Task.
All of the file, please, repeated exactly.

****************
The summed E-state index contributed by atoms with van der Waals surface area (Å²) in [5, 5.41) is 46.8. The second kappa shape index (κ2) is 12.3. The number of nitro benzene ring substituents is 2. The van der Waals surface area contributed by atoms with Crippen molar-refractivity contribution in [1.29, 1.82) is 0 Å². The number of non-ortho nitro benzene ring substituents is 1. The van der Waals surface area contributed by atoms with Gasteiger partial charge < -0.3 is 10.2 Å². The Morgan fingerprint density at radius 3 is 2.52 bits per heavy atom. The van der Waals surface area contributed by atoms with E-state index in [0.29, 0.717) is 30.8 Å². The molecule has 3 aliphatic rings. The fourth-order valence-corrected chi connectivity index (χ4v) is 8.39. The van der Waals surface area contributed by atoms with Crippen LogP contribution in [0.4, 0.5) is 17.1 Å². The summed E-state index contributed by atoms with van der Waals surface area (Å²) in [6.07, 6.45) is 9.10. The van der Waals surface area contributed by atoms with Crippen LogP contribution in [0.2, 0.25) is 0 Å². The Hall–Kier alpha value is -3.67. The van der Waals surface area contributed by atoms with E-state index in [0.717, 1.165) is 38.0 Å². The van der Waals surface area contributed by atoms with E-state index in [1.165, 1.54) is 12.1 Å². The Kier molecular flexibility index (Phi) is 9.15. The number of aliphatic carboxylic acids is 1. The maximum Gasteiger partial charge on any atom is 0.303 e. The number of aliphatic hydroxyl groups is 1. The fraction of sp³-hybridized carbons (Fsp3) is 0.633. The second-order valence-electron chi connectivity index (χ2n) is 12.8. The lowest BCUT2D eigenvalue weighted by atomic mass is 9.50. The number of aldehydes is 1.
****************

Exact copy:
The summed E-state index contributed by atoms with van der Waals surface area (Å²) in [5, 5.41) is 46.8. The second kappa shape index (κ2) is 12.3. The number of nitro benzene ring substituents is 2. The van der Waals surface area contributed by atoms with Crippen molar-refractivity contribution in [1.29, 1.82) is 0 Å². The number of non-ortho nitro benzene ring substituents is 1. The van der Waals surface area contributed by atoms with Gasteiger partial charge < -0.3 is 10.2 Å². The Morgan fingerprint density at radius 3 is 2.52 bits per heavy atom. The van der Waals surface area contributed by atoms with E-state index in [0.29, 0.717) is 30.8 Å². The molecule has 3 aliphatic rings. The fourth-order valence-corrected chi connectivity index (χ4v) is 8.39. The van der Waals surface area contributed by atoms with Crippen LogP contribution in [0.4, 0.5) is 17.1 Å². The summed E-state index contributed by atoms with van der Waals surface area (Å²) in [6.07, 6.45) is 9.10. The van der Waals surface area contributed by atoms with Crippen LogP contribution in [0.2, 0.25) is 0 Å². The Hall–Kier alpha value is -3.67. The van der Waals surface area contributed by atoms with E-state index in [0.717, 1.165) is 38.0 Å². The van der Waals surface area contributed by atoms with E-state index in [1.165, 1.54) is 12.1 Å². The Kier molecular flexibility index (Phi) is 9.15. The number of aliphatic carboxylic acids is 1. The maximum Gasteiger partial charge on any atom is 0.303 e. The number of aliphatic hydroxyl groups is 1. The fraction of sp³-hybridized carbons (Fsp3) is 0.633. The second-order valence-electron chi connectivity index (χ2n) is 12.8. The lowest BCUT2D eigenvalue weighted by atomic mass is 9.50. The number of aldehydes is 1.